The United Utah Party is joining the effort to overturn recent changes to the state’s tax code, setting aside for now a ballot initiative campaign that sought to impose term limits on state lawmakers and officeholders.

The party announced in July that it would seek public support to impose a limit of three terms on state senators, six terms on state representatives and two terms each for governor, lieutenant governor, attorney general, treasurer and auditor.

But on Friday, the United Utah Party announced it would put that campaign on hold and redirect its energies toward helping with signature gathering for a referendum seeking to repeal a package of income tax cuts and sales tax hikes approved by lawmakers earlier this month and signed by Gov. Gary Herbert on Thursday.

“The fact that it was done in a special session in December demonstrates that the legislators and the governor did not want public input,” United Utah Party chairman Richard Davis said in a prepared statement. “Nor did they pay attention to the input they got.”

Among the controversial elements of the tax reform package are an increase to the sales tax on groceries, increases in taxes on gasoline sales and a decrease to the potential funding for public education, which under the state Constitution is supported by income tax revenue.

The bill also significantly expands the per-child dependent exemption, and creates new tax credits for low- and middle-income earners. But critics argue the annual benefit of those tax credits do not mitigate the immediate burden of higher grocery and fuel costs.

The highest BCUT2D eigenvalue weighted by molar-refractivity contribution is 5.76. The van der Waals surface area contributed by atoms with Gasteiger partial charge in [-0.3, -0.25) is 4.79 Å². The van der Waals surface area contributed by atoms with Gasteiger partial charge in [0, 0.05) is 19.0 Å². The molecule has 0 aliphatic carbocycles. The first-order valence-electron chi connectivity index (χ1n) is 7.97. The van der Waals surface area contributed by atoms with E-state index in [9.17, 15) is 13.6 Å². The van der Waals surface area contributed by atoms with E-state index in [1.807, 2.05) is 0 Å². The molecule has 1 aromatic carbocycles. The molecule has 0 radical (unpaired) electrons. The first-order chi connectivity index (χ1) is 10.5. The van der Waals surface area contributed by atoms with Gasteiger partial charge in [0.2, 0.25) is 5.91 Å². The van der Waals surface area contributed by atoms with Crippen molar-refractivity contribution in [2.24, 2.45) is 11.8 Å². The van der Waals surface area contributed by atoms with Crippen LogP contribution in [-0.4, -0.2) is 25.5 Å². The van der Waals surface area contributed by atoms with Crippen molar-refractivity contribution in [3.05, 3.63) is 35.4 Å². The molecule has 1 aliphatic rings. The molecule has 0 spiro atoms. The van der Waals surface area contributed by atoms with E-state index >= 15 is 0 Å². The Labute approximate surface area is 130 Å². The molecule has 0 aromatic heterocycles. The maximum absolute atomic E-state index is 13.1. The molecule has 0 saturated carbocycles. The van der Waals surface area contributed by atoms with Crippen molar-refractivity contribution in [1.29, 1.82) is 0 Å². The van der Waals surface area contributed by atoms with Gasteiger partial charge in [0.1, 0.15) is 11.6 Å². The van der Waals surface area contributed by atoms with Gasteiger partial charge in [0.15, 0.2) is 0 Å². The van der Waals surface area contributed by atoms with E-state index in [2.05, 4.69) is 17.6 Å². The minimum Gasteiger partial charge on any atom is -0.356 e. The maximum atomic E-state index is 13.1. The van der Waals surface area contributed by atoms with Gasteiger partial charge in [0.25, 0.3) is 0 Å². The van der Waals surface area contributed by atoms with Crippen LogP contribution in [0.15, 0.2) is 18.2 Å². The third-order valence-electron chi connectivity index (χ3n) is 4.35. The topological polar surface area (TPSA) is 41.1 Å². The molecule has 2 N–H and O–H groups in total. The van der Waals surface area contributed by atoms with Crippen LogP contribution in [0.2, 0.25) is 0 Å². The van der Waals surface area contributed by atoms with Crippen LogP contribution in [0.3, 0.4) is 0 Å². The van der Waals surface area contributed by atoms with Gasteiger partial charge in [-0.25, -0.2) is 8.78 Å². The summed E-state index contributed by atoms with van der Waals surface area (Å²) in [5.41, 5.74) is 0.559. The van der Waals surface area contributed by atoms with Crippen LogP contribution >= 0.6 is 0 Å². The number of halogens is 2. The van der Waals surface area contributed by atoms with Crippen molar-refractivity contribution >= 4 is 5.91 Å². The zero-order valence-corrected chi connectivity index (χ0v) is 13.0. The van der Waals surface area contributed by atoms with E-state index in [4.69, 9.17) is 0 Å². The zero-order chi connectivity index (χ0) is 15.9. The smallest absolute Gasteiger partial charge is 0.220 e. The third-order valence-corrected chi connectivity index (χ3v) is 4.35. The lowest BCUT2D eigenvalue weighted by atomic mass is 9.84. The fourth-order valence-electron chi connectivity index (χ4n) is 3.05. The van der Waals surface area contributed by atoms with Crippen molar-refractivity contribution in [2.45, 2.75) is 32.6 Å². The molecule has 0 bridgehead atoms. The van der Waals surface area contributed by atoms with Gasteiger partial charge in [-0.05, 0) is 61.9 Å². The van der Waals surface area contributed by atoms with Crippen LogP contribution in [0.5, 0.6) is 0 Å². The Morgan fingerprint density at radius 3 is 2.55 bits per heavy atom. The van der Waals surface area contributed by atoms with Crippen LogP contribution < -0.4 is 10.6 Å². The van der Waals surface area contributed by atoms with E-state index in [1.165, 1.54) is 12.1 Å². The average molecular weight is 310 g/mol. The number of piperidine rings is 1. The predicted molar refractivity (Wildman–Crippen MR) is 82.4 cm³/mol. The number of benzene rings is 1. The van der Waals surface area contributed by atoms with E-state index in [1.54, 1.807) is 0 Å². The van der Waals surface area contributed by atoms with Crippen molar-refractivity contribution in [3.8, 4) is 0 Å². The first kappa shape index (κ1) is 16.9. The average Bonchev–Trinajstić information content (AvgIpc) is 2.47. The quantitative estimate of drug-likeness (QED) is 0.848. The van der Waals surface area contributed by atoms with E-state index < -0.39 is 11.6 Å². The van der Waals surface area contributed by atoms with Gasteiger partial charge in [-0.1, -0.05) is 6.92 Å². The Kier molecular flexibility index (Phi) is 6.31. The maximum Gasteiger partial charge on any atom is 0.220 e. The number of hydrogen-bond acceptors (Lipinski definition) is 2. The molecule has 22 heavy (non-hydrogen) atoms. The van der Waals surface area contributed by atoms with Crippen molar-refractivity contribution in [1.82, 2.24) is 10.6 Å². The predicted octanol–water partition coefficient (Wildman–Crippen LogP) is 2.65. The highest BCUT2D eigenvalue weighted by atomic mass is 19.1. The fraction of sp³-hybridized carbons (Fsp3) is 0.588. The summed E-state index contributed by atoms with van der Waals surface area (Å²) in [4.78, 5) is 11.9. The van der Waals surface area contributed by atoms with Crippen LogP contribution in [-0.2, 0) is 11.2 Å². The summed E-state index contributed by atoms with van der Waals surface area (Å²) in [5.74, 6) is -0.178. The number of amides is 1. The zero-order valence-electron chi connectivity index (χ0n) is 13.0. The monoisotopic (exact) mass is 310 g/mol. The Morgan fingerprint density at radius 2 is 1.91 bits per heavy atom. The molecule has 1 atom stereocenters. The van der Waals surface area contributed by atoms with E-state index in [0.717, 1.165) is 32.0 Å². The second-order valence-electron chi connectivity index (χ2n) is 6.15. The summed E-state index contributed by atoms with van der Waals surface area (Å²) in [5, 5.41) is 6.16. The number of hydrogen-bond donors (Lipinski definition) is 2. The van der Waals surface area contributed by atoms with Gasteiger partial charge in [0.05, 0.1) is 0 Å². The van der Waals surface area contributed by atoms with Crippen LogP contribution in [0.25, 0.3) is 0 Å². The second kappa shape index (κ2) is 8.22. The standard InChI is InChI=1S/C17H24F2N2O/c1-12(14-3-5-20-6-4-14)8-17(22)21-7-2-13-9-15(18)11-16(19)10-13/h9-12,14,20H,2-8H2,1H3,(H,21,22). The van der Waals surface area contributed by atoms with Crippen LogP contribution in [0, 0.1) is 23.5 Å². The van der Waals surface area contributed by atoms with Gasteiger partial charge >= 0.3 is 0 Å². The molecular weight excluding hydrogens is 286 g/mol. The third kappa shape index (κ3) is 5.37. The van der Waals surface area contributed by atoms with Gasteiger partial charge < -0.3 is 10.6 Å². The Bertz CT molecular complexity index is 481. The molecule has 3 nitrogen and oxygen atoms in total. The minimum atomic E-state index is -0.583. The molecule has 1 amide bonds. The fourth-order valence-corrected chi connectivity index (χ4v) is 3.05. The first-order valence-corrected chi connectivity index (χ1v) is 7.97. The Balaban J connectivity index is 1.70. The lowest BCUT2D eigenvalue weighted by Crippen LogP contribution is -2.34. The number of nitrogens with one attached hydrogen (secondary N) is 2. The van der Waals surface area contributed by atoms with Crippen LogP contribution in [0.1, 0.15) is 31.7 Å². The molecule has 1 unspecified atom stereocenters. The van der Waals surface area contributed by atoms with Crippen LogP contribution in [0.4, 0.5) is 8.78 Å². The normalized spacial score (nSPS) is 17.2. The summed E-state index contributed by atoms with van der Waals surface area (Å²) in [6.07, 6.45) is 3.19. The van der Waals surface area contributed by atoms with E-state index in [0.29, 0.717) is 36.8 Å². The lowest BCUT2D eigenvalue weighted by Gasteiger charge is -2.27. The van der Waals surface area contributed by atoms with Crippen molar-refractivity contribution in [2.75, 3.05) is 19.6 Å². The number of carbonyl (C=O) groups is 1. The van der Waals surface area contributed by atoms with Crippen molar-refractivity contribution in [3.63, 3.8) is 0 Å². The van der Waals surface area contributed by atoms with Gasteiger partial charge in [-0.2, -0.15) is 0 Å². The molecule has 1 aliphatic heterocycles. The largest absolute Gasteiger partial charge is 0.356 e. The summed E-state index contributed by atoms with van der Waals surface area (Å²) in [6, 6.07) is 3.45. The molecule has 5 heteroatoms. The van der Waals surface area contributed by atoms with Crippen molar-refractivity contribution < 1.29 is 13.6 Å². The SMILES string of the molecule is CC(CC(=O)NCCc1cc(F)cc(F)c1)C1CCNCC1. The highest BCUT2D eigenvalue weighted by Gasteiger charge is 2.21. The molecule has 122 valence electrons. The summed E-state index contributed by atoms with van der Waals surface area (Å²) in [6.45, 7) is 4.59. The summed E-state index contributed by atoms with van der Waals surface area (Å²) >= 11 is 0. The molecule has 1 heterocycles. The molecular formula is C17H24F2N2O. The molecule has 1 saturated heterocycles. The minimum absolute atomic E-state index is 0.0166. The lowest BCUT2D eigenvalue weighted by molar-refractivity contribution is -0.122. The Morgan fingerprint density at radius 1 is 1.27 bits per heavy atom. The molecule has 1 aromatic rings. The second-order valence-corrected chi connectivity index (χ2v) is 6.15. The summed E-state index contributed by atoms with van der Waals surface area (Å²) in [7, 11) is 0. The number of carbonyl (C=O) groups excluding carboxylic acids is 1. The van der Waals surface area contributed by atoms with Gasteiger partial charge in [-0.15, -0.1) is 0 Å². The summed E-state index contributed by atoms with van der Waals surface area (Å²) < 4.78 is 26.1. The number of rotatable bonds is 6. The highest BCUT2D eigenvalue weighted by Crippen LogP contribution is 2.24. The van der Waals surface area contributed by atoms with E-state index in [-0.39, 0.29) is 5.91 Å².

“Public opinion surveys showed the public did not want a tax cut that hurt public education, nor did they want a food tax,” Davis said. “The Legislature and the governor ignored us. The United Utah Party feels their act of betrayal to the public will need to be overturned.”

On Thursday, Utah Gov. Gary Herbert praised the work of lawmakers, saying they had taken on a difficult task in updating the state’s tax laws and had produced legislation that would benefit the state’s residents.

“I applaud their effort,” he said. “I’m sure they’d rather take a beating than have to go through this process, but they’re doing the right thing for the right reasons.”

Two different groups filed paperwork to launch tax referendums, but one was rejected by the state elections office. The surviving referendum is headed by Fred Cox, a conservative former state lawmaker, in partnership with a bipartisan group of tax opponents.

State law imposes a tight 40-day window for referendum organizers to collect and submit more than 115,000 signatures, with proportional representation in at least 15 of Utah’s 29 counties. And Cox’s group has stated that they intend to rely on volunteers, rather than paid signature gatherers.

On Thursday, Cox expressed optimism about the referendum’s prospects to The Tribune, citing the broad opposition to the tax reform bill by Utahns on all points along the political spectrum.

“We have actively gone and invited the most liberal people and the most conservative people,” Cox said, “and everyone in between.”